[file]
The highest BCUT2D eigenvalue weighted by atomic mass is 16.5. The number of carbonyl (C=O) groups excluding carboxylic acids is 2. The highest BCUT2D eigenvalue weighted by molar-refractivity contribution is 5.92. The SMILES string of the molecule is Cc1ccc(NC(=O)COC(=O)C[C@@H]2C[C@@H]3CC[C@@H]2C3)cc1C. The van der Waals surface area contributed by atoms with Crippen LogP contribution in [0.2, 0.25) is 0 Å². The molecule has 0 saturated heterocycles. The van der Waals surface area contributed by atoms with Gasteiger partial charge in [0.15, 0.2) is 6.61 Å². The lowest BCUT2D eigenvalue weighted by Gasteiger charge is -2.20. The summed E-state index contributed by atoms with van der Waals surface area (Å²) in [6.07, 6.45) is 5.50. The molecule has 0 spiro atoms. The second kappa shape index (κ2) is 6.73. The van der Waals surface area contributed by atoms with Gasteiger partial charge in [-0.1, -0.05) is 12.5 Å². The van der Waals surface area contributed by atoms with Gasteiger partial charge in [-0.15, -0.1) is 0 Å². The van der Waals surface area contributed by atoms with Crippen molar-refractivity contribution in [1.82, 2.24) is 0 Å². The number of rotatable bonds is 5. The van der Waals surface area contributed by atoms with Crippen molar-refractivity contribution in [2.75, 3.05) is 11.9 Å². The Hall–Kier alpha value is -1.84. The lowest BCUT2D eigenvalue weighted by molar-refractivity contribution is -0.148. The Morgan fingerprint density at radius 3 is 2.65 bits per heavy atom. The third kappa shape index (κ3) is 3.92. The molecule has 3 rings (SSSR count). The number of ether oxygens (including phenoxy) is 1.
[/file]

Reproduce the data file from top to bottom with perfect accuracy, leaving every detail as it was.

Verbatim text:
The highest BCUT2D eigenvalue weighted by atomic mass is 16.5. The number of carbonyl (C=O) groups excluding carboxylic acids is 2. The highest BCUT2D eigenvalue weighted by molar-refractivity contribution is 5.92. The SMILES string of the molecule is Cc1ccc(NC(=O)COC(=O)C[C@@H]2C[C@@H]3CC[C@@H]2C3)cc1C. The van der Waals surface area contributed by atoms with Crippen LogP contribution in [0.2, 0.25) is 0 Å². The molecule has 0 saturated heterocycles. The van der Waals surface area contributed by atoms with Gasteiger partial charge in [0.15, 0.2) is 6.61 Å². The lowest BCUT2D eigenvalue weighted by Gasteiger charge is -2.20. The summed E-state index contributed by atoms with van der Waals surface area (Å²) in [6.07, 6.45) is 5.50. The molecule has 0 spiro atoms. The second kappa shape index (κ2) is 6.73. The van der Waals surface area contributed by atoms with Gasteiger partial charge in [-0.1, -0.05) is 12.5 Å². The van der Waals surface area contributed by atoms with Gasteiger partial charge in [-0.15, -0.1) is 0 Å². The van der Waals surface area contributed by atoms with Crippen molar-refractivity contribution in [1.82, 2.24) is 0 Å². The number of rotatable bonds is 5. The van der Waals surface area contributed by atoms with Crippen molar-refractivity contribution in [2.75, 3.05) is 11.9 Å². The Hall–Kier alpha value is -1.84. The lowest BCUT2D eigenvalue weighted by molar-refractivity contribution is -0.148. The Morgan fingerprint density at radius 3 is 2.65 bits per heavy atom. The third kappa shape index (κ3) is 3.92. The molecule has 3 rings (SSSR count). The number of ether oxygens (including phenoxy) is 1.